• Mt. Frissell, the highest point in Connecticut, is found in the northwestern corner of the state.
  • Geologists believe that Lake Hitchcock in CT formed over 15,000 years ago when a glacial ice melt dammed up part of the Connecticut River.
  • Ivy League University Yale, is located on the south part of this small state, in the city of New Haven, 40 miles south of the state’s capital Hartford!

Connecticut State Map

Download our FREE Connecticut state map printable. Use it as a coloring page or use it to plot the state’s geographical features.

Download

Educational Places of Interest in Connecticut

One of the best ways to energize any state unit study is by adding hands-on activities. Do you live in Connecticut? Or perhaps you will be traveling to the state in the near future? Homeschooling families will discover plenty of interesting things in Connecticut that are perfect for field trips. Here are some ideas for day trips where you can experience Connecticut’s history and geography for yourself.

  • Aldrich Contemporary Art Museum (Ridgefield) — in addition to the chance to experience many forms of modern art, the museum offers educational programs specifically for families, including take-home projects.
  • Connecticut Children’s Museum (New Haven) — a giant learning playground for students. Homeschoolers will learn about everything from music to logic and mathematics to the natural world in the museum’s eight thematic rooms.
  • Harriet Beecher Stowe Center (Hartford) — visit Stowe’s historic home to learn about what inspired her to write Uncle Tom’s Cabin and to find out why her story is still relevant in today’s world.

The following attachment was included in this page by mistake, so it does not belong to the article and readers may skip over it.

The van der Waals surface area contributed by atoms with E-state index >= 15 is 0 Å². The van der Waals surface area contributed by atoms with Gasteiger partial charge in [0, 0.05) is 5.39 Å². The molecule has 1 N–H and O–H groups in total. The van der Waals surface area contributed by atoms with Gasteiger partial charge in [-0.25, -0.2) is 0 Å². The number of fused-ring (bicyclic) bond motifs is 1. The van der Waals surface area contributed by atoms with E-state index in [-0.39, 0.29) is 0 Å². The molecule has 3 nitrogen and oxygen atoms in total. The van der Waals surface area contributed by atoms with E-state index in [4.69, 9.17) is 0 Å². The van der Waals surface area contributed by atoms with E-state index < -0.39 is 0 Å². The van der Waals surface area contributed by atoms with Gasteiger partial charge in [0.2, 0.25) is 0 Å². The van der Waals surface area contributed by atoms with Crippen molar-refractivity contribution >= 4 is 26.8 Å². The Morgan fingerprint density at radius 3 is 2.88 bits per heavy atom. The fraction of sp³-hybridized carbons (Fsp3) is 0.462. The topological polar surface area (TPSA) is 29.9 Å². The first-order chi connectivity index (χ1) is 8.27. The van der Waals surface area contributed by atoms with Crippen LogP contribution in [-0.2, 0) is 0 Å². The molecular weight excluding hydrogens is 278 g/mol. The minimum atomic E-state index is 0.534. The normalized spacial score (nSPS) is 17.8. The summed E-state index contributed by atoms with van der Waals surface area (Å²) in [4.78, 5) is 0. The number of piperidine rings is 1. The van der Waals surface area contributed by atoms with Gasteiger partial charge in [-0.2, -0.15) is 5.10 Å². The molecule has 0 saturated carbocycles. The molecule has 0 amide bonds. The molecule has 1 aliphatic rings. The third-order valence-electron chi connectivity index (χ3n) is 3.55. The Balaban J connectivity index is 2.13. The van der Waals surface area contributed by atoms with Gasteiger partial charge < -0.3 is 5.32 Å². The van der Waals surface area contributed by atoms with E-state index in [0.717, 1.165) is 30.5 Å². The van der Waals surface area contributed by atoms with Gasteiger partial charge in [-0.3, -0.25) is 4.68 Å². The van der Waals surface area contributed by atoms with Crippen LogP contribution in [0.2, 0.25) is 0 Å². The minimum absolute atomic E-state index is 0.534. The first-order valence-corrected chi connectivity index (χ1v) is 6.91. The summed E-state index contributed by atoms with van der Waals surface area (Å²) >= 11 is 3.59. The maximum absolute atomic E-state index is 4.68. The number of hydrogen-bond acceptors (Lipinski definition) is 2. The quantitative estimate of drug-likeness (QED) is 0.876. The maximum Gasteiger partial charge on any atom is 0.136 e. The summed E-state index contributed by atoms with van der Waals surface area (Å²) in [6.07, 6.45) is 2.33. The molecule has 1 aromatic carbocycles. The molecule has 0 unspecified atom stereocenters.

• Mystic Aquarium and Institute for Exploration (Mystic) — a place to interact with a wide variety of marine life including beluga whales, sea lions, and African penguins. The aquarium offers both formal and informal educational programs.
  • New Pond Farm Education Center (West Redding) — instead of a single field trip, this destination is designed for long-term membership. Members have year-round access to 102 acres of this small working farm with learning opportunities on everything from Native Americans to astronomy.

For additional field trip options in Connecticut, visit A2Z Homeschooling’s Connecticut Field Trips with Kids page.
Connecticut Freebies and Deals for Homeschoolers

Connecticut Learning Games for Children

Want to extend your Connecticut unit study even farther? The following learning resources will introduce you to even more fun facts about Connecticut and will also give your homeschoolers the opportunity to test their knowledge of what they’ve learned so far.